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|Title:||Will Self and Zadie Smith’s depictions of post-Thatcherite London: Imagining traumatic and traumatological Space|
|Keywords:||Trauma theory;Theorists and fiction;Will Self;Zadie Smith;Historical deferral;The traumatological;Post-9/11 narratives;Transgression;The sacrificial;Urban cartographies;Individual and collective pathologies;Suffering;Betrayal|
|Citation:||Études britanniques contemporaines: Revue de la Société d’Études Anglaises Contemporaine, 47, 2014, Issue: The Imaginaries of Space.|
|Abstract:||This essay considers theories of trauma and fiction, in particular by analysing two novels set in London, Will Self’s The Book of Dave and Zadie Smith’s NW, and argues that trauma’s apparent belatedness (rendering its origins as elusive and unattainable) is less important particularly post-9/11 than the ‘traumatological,’ or a sense of immediate, attributable potential threats permeating the social and cultural conditions. The essay explores how Self’s future dystopia with its dogmatic belief systems runs parallel with the present and how Dave ‘Tufty’ Rudman, insane after his divorce, creates a ranting text retrieved in the future by those founding a new monotheistic religion, Dävinanity. The Book of Dave’s pathological influence allows a satire of the blind faith which animates the extremism that permeates elements of extreme Islam and future fundamentalists in a largely flooded Ingerland (England). Smith’s novel largely concerns two friends living in London’s north-west suburbs, Leah Hanwell and Natalie (previously Keisha) Blake, bonded by a traumatic childhood event. This essay explores a literal and visceral cartography of these women’s different betrayals of their partners, their multiple acts of deceit, and their troubled inner lives grounded in nostalgia for a less privileged upbringing. Both Self’s and Smith’s London fictions incorporate insistently cartographies of suffering, charting the traumatic and traumatological realities of urban selfhood.|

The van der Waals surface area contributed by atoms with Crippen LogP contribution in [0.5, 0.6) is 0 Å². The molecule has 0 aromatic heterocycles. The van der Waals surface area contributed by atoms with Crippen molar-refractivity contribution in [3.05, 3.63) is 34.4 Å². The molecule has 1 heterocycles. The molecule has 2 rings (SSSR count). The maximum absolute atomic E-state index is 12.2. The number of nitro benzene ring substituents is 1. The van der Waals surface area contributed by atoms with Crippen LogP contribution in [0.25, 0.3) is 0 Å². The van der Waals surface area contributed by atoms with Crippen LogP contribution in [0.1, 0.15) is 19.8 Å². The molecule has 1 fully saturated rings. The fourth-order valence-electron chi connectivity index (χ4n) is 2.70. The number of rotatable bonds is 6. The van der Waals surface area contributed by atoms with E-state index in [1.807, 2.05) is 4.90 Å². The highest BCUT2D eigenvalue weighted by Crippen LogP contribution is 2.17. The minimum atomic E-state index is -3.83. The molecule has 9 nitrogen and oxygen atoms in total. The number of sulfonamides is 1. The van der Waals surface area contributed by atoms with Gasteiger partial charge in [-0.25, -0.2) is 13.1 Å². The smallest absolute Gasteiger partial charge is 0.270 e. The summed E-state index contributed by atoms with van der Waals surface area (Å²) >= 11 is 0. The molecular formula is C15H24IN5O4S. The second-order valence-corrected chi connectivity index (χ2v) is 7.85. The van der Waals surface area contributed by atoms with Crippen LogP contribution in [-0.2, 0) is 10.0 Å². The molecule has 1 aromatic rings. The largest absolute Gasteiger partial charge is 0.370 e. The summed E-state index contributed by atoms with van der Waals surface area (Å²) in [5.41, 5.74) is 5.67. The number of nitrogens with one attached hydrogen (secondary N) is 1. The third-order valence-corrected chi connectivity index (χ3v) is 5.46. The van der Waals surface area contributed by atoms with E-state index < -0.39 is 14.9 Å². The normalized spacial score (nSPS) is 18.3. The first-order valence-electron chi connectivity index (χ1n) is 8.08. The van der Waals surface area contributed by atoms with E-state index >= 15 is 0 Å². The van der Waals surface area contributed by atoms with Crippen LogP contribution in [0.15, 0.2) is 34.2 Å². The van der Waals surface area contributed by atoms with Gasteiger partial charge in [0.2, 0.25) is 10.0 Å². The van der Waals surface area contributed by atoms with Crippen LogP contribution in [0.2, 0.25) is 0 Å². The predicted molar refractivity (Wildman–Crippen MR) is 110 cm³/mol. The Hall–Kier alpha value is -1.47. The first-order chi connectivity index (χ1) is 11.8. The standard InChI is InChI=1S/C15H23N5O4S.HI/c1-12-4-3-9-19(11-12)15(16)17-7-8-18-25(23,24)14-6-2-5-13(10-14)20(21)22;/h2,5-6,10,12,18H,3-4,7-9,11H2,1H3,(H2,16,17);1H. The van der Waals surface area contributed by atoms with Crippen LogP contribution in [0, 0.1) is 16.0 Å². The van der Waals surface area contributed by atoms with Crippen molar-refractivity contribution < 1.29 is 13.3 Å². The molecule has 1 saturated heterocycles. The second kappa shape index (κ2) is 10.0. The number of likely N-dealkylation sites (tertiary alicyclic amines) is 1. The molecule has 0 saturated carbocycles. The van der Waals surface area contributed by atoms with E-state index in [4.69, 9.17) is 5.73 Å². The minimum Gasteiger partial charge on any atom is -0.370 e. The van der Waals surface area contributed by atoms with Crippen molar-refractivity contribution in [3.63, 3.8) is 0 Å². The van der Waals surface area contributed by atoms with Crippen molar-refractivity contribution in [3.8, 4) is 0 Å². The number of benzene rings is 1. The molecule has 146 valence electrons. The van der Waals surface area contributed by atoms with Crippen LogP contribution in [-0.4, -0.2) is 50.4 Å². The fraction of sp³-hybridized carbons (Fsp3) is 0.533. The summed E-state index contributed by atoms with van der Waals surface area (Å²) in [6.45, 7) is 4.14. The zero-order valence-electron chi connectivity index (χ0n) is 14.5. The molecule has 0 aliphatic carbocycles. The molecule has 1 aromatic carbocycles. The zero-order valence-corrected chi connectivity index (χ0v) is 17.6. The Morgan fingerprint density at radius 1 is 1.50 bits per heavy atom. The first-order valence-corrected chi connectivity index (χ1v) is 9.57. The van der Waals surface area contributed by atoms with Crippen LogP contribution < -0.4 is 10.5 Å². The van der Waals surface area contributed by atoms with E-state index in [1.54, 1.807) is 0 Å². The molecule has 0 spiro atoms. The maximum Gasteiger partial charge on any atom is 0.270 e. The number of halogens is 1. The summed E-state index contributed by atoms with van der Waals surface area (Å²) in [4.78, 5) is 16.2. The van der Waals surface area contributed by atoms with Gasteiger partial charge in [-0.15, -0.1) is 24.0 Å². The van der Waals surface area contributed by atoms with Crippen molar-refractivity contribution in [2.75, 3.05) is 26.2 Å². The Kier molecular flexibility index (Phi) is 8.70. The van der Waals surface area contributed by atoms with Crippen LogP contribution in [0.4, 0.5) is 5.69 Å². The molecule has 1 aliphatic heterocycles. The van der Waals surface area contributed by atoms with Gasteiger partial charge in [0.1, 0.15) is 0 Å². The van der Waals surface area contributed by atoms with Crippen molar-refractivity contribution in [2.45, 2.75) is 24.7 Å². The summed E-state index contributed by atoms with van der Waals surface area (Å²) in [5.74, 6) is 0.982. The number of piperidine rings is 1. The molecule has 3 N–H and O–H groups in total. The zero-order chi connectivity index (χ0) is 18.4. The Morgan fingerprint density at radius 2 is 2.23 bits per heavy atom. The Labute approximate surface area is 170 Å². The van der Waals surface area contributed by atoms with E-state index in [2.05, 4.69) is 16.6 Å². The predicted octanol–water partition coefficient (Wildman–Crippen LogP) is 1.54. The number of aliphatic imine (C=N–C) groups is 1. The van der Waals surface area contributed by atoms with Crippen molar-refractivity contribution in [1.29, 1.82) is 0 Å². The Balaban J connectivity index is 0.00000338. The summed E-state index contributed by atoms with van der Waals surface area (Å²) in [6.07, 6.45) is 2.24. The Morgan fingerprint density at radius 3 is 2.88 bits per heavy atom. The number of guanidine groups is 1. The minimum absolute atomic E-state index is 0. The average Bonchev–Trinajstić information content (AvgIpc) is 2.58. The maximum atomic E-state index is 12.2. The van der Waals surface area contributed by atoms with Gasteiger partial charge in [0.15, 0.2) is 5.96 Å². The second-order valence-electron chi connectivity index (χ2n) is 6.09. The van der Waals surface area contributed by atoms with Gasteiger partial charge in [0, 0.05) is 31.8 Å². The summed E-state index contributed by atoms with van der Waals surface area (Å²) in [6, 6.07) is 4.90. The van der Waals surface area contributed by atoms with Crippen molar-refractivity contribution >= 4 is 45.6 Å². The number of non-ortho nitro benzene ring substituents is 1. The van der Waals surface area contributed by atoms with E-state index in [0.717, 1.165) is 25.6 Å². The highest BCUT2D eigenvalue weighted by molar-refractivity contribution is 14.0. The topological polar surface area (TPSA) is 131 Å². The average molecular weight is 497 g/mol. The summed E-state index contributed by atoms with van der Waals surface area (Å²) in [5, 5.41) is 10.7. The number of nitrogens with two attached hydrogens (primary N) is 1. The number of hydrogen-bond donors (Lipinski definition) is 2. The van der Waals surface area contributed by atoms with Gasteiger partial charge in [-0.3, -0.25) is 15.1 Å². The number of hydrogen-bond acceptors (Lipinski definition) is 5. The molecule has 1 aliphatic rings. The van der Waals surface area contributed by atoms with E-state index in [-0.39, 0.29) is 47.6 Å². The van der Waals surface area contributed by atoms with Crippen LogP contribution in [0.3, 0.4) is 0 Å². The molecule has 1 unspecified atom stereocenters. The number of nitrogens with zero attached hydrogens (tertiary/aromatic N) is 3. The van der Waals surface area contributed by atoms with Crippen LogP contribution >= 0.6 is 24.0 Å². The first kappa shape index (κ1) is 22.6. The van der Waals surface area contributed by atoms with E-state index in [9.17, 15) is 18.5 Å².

|Appears in Collections:||Dept of Arts and Humanities Research Papers|
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